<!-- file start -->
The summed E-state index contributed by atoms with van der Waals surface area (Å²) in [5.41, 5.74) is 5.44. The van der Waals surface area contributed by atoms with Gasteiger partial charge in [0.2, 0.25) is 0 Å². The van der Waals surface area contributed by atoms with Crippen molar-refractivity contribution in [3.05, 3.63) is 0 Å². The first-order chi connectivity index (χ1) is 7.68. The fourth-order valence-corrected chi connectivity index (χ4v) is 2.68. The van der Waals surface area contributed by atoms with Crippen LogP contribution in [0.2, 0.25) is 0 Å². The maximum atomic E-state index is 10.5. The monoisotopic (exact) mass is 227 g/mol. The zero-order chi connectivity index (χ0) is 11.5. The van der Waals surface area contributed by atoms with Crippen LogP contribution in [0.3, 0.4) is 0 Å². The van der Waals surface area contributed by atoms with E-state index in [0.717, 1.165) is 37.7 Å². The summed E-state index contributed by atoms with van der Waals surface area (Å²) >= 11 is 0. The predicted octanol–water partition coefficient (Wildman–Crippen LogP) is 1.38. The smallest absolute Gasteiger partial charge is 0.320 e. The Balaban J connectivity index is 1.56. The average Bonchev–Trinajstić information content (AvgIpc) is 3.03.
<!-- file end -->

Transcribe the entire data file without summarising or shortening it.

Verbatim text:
The summed E-state index contributed by atoms with van der Waals surface area (Å²) in [5.41, 5.74) is 5.44. The van der Waals surface area contributed by atoms with Gasteiger partial charge in [0.2, 0.25) is 0 Å². The van der Waals surface area contributed by atoms with Crippen molar-refractivity contribution in [3.05, 3.63) is 0 Å². The first-order chi connectivity index (χ1) is 7.68. The fourth-order valence-corrected chi connectivity index (χ4v) is 2.68. The van der Waals surface area contributed by atoms with Crippen LogP contribution in [0.2, 0.25) is 0 Å². The maximum atomic E-state index is 10.5. The monoisotopic (exact) mass is 227 g/mol. The zero-order chi connectivity index (χ0) is 11.5. The van der Waals surface area contributed by atoms with Crippen LogP contribution in [0.3, 0.4) is 0 Å². The van der Waals surface area contributed by atoms with E-state index in [0.717, 1.165) is 37.7 Å². The summed E-state index contributed by atoms with van der Waals surface area (Å²) >= 11 is 0. The predicted octanol–water partition coefficient (Wildman–Crippen LogP) is 1.38. The smallest absolute Gasteiger partial charge is 0.320 e. The Balaban J connectivity index is 1.56. The average Bonchev–Trinajstić information content (AvgIpc) is 3.03.